Yet in the former case, the hero’s journey may be the artist’s own. Here, for Campbell, as well as perhaps for Hector, it is the loss of ego that signals triumph, return, or overcoming: a creative re-birth. Taken from the psychoanalysis of Carl Jung, and imbued with Eastern philosophy, Campbell’s ego death is an appealed-to, desired, transcendent state: the sign of transformation. Campbell states in The Hero with a Thousand Faces, “The ordeal is a deepening … the question is still in balance: Can the ego put itself to death? For many-headed is this surrounding Hydra; one head cut off, two more appear, unless the right caustic is applied to the mutilated stump. … Dragons have now to be slain and surprising barriers passed — again, again, and again. Meanwhile there will be a multitude of preliminary victories, unretainable ecstasies, and momentary glimpses of the wonderful land.” In Hector’s work then, the multiplied portraits, not as selfhoods but symbols, point towards her encounter with the hydras on her own voyage towards salvation; yet here, it seems, as bleach pours onto pigment, and the fiber of the canvas is tested, ‘the right caustic is applied.’

However, these somber, uncanny portraits also recall other practices, other histories of the portrait. Presenting slick-hued images that strike the viewer as objectively beautiful yet eerily repulsive, Hector’s chrome toned cheek bones, pigment-saturated lips, and chiseled, blanched jawlines recall the vanity of beauty and indeed, when paired with the skull images in Dead Head I & II, the Vanitas itself. The Vanitas, like memento mori, recall the futility of life and the temporality of earthly pleasures. As a style, often marked by the presence of a skull but otherwise restrained in composition, it reached its apogee in 16th and 17th-century Dutch still life painting. Like Hector’s oeuvre, these works served as allegories of death—the ego notwithstanding.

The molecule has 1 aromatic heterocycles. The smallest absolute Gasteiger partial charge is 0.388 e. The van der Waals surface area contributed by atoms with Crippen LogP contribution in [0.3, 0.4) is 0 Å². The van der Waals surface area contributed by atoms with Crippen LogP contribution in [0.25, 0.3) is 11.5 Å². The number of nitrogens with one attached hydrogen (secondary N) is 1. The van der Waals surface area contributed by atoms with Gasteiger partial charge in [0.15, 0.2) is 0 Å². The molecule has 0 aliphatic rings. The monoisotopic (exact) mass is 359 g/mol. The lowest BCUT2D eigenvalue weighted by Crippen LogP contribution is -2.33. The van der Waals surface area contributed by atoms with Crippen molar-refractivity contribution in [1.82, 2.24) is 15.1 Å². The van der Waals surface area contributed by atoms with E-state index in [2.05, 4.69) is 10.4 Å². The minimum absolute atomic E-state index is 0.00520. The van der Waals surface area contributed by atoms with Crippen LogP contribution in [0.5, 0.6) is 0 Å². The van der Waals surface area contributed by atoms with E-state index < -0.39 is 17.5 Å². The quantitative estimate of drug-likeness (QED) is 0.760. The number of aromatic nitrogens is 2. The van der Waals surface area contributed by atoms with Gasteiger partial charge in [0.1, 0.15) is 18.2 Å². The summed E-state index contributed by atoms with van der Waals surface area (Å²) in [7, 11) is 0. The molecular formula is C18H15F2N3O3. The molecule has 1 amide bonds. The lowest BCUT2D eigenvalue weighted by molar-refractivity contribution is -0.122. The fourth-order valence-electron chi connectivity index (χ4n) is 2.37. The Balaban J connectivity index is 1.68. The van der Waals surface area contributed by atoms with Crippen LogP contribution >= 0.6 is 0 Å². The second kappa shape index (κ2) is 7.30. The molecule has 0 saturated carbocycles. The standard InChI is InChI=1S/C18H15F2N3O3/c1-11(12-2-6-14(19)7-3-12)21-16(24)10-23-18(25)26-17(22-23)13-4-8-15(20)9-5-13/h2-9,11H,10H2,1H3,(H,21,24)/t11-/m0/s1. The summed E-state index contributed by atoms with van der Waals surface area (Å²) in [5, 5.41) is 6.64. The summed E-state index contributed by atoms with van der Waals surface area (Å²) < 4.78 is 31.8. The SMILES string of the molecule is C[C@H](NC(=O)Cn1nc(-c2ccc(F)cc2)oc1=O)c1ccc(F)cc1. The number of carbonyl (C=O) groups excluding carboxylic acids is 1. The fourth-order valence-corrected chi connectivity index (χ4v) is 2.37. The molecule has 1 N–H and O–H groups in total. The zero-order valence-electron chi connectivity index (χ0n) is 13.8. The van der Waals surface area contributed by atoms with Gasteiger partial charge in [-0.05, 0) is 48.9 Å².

Likewise, though the zenith of millennia of portraiture may have climaxed in historical memory in the likenesses of power and privilege, the genre’s ancient origins lie in the tradition of the death mask, often cited as derived from 2,000-year-old Fayoum paintings, encaustic likenesses gracing the sarcophagi of Egyptian elites. In Hector’s work, the mask remains and yet the indexical link is lost. Its trace is that of erasure—a bleached lack. No longer does the portrait enact a particular form of identity rendered visible, but rather a condition of alienation, of dissociation: the artist’s oeuvre, perhaps not coincidentally as the work of a female artist, belies the insufficiency of the image or sign to portray (her)selfhood as such. Or, as suggested by the diptych of reflective, bowed heads, whose title consists of a citation from Jim Morrison’s last spoken word album, American Prayer, its only plentitude is an echoing appeal to a void.

— Brooke Lynn McGowan

Katie Hector (b. 1992) in Lawrenceville, New Jersey, is an artist, curator, and writer based near Los Angeles, California. She earned a BFA in painting from the Mason Gross School of the Arts at Rutgers University in 2014. Solo and duo exhibitions include Ego Rip at Management, New York; Somebody at the untitled void, Seoul, Korea; Cyborgs Never Die at Moosey, London; and Allegories at The Cabin, Los Angeles. Recent group exhibitions include Pillow Talk at LA Beast, Los Angeles; Fembot at The Hole, New York; Reminisce at Hollis Taggart, New York; Twentysomethings at The Orlando Museum of Art, Florida; and Fifty Reds in Their Minds at Red Arrow, Nashville.

Ego Rip, Installation View
Ego Rip, Installation View
Ego Rip, Installation View